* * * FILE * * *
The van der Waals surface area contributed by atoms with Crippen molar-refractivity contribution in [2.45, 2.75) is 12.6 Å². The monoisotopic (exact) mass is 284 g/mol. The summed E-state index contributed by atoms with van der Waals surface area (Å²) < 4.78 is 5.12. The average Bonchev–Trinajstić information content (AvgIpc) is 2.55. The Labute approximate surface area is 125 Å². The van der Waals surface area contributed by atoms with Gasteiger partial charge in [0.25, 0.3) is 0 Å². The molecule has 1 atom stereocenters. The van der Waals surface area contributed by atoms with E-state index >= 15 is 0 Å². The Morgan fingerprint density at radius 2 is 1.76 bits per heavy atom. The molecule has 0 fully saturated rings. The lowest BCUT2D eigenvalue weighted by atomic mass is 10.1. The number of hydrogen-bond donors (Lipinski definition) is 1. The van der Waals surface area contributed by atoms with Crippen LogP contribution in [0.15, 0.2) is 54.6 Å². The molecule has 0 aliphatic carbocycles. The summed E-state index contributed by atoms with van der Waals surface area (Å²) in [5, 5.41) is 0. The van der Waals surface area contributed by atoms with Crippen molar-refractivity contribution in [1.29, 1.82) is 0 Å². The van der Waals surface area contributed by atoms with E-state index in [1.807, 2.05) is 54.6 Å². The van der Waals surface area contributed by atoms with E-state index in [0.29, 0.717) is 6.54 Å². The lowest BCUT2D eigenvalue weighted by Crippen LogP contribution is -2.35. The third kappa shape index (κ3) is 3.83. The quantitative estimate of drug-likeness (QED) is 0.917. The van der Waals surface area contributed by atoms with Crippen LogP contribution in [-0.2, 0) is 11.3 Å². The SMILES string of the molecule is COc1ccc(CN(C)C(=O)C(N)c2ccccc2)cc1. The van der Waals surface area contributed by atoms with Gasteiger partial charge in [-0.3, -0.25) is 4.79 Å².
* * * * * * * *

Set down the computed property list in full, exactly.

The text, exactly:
The van der Waals surface area contributed by atoms with Crippen molar-refractivity contribution in [2.45, 2.75) is 12.6 Å². The monoisotopic (exact) mass is 284 g/mol. The summed E-state index contributed by atoms with van der Waals surface area (Å²) < 4.78 is 5.12. The average Bonchev–Trinajstić information content (AvgIpc) is 2.55. The Labute approximate surface area is 125 Å². The van der Waals surface area contributed by atoms with Gasteiger partial charge in [0.25, 0.3) is 0 Å². The molecule has 1 atom stereocenters. The van der Waals surface area contributed by atoms with E-state index >= 15 is 0 Å². The Morgan fingerprint density at radius 2 is 1.76 bits per heavy atom. The molecule has 0 fully saturated rings. The lowest BCUT2D eigenvalue weighted by atomic mass is 10.1. The number of hydrogen-bond donors (Lipinski definition) is 1. The van der Waals surface area contributed by atoms with Crippen LogP contribution in [0.15, 0.2) is 54.6 Å². The molecule has 0 aliphatic carbocycles. The summed E-state index contributed by atoms with van der Waals surface area (Å²) in [5, 5.41) is 0. The van der Waals surface area contributed by atoms with Crippen molar-refractivity contribution in [1.29, 1.82) is 0 Å². The van der Waals surface area contributed by atoms with E-state index in [1.807, 2.05) is 54.6 Å². The van der Waals surface area contributed by atoms with E-state index in [0.29, 0.717) is 6.54 Å². The lowest BCUT2D eigenvalue weighted by Crippen LogP contribution is -2.35. The third kappa shape index (κ3) is 3.83. The quantitative estimate of drug-likeness (QED) is 0.917. The van der Waals surface area contributed by atoms with Crippen LogP contribution in [-0.2, 0) is 11.3 Å². The SMILES string of the molecule is COc1ccc(CN(C)C(=O)C(N)c2ccccc2)cc1. The van der Waals surface area contributed by atoms with Gasteiger partial charge in [-0.3, -0.25) is 4.79 Å².